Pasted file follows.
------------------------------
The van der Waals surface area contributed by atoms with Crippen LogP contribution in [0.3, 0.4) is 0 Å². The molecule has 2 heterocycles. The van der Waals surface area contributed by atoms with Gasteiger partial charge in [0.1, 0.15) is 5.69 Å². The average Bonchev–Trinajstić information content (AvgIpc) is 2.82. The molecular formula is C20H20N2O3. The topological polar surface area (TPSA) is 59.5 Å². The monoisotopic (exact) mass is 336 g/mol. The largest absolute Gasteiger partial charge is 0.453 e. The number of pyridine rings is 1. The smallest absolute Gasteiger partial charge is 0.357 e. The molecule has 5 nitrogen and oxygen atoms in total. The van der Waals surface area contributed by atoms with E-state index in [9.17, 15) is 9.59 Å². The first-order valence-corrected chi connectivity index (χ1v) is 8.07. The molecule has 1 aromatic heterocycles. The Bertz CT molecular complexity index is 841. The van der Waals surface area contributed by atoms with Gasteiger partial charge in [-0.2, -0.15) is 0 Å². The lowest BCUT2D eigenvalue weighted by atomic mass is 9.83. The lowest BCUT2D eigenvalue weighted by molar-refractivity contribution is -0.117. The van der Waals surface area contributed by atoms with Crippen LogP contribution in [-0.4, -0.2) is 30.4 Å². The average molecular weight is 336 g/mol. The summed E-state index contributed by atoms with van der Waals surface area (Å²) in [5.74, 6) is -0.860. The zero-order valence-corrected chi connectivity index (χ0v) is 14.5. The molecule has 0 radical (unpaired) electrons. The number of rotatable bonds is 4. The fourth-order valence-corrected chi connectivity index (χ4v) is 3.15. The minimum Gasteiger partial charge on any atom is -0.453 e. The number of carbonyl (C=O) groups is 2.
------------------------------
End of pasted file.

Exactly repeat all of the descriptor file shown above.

The van der Waals surface area contributed by atoms with Crippen LogP contribution in [0.3, 0.4) is 0 Å². The molecule has 2 heterocycles. The van der Waals surface area contributed by atoms with Gasteiger partial charge in [0.1, 0.15) is 5.69 Å². The average Bonchev–Trinajstić information content (AvgIpc) is 2.82. The molecular formula is C20H20N2O3. The topological polar surface area (TPSA) is 59.5 Å². The monoisotopic (exact) mass is 336 g/mol. The largest absolute Gasteiger partial charge is 0.453 e. The number of pyridine rings is 1. The smallest absolute Gasteiger partial charge is 0.357 e. The molecule has 5 nitrogen and oxygen atoms in total. The van der Waals surface area contributed by atoms with E-state index in [9.17, 15) is 9.59 Å². The first-order valence-corrected chi connectivity index (χ1v) is 8.07. The molecule has 1 aromatic heterocycles. The Bertz CT molecular complexity index is 841. The van der Waals surface area contributed by atoms with Gasteiger partial charge in [-0.2, -0.15) is 0 Å². The lowest BCUT2D eigenvalue weighted by atomic mass is 9.83. The lowest BCUT2D eigenvalue weighted by molar-refractivity contribution is -0.117. The van der Waals surface area contributed by atoms with Crippen LogP contribution in [-0.4, -0.2) is 30.4 Å². The average molecular weight is 336 g/mol. The summed E-state index contributed by atoms with van der Waals surface area (Å²) in [5.74, 6) is -0.860. The zero-order valence-corrected chi connectivity index (χ0v) is 14.5. The molecule has 0 radical (unpaired) electrons. The number of rotatable bonds is 4. The fourth-order valence-corrected chi connectivity index (χ4v) is 3.15. The minimum Gasteiger partial charge on any atom is -0.453 e. The number of carbonyl (C=O) groups is 2.